Stretched out, Bard finally gets his start
TORONTO - Daniel Bard is the only player on the Red Sox roster yet to get into a game this season. But he has been at the center of attention.
His switch from the bullpen to the rotation was the subject of much discussion when the Sox made that decision over the winter. Then it became a fierce debate when closer Andrew Bailey was lost to a thumb injury that required surgery.
The subject came to a boil over the weekend when the Bard-less bullpen imploded against the Tigers as the Red Sox were swept in the three-game series.
So far, the Sox have maintained their faith in the idea that Bard belongs in the rotation. He will make the first start of his career Tuesday night, facing the Blue Jays and Kyle Drabek.
“Considering he’s probably been the guy who’s been talked about the most the first three games and he hasn’t thrown a pitch yet, I’m dying for him to throw a pitch,’’ manager Bobby Valentine said Monday.
Valentine has spoken to Bard about maintaining his focus as outsiders ponder what role he should have.
“We’ve talked and he gets it,’’ Valentine said.
“Poor guy has been thrown into a situation that no one should have to be thrown into, really, before his first major league start of the season. Words aren’t going to do anything more than his performance will, that’s for sure.’’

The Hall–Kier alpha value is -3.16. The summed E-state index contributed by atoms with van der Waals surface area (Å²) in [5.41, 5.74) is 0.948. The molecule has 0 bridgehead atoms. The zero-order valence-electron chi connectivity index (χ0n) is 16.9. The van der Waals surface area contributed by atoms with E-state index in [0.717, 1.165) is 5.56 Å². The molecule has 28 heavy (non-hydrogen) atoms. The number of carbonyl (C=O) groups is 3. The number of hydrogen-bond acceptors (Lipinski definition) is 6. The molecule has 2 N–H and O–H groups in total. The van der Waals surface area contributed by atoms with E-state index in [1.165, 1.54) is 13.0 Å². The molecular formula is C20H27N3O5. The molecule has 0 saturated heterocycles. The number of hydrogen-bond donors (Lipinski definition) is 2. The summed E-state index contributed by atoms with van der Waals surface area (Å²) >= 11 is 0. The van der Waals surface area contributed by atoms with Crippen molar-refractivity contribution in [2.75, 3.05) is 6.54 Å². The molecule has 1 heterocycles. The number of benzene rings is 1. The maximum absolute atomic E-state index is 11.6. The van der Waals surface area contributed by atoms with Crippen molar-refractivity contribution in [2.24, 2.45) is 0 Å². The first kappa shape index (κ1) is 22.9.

Bard was erratic in spring training, allowing 18 earned runs in 24 2/3 innings. But the Sox saw enough improvement and potential to make him the No. 5 starter.
“We made a decision this winter collectively to give him a chance to get stretched out in spring training and show us what he can do,’’ general manager Ben Cherington said to MLB Network Radio. “We feel like he showed enough in spring training, enough development, to carry that into the season. If he can do that and do it well, and we believe he can, then there’s a great long-term benefit to the organization.’’
Bard, 26, was one of the premier setup men in the game for three seasons. He had a 1.05 WHIP and averaged 9.7 strikeouts per nine innings. But he never lost the desire to start.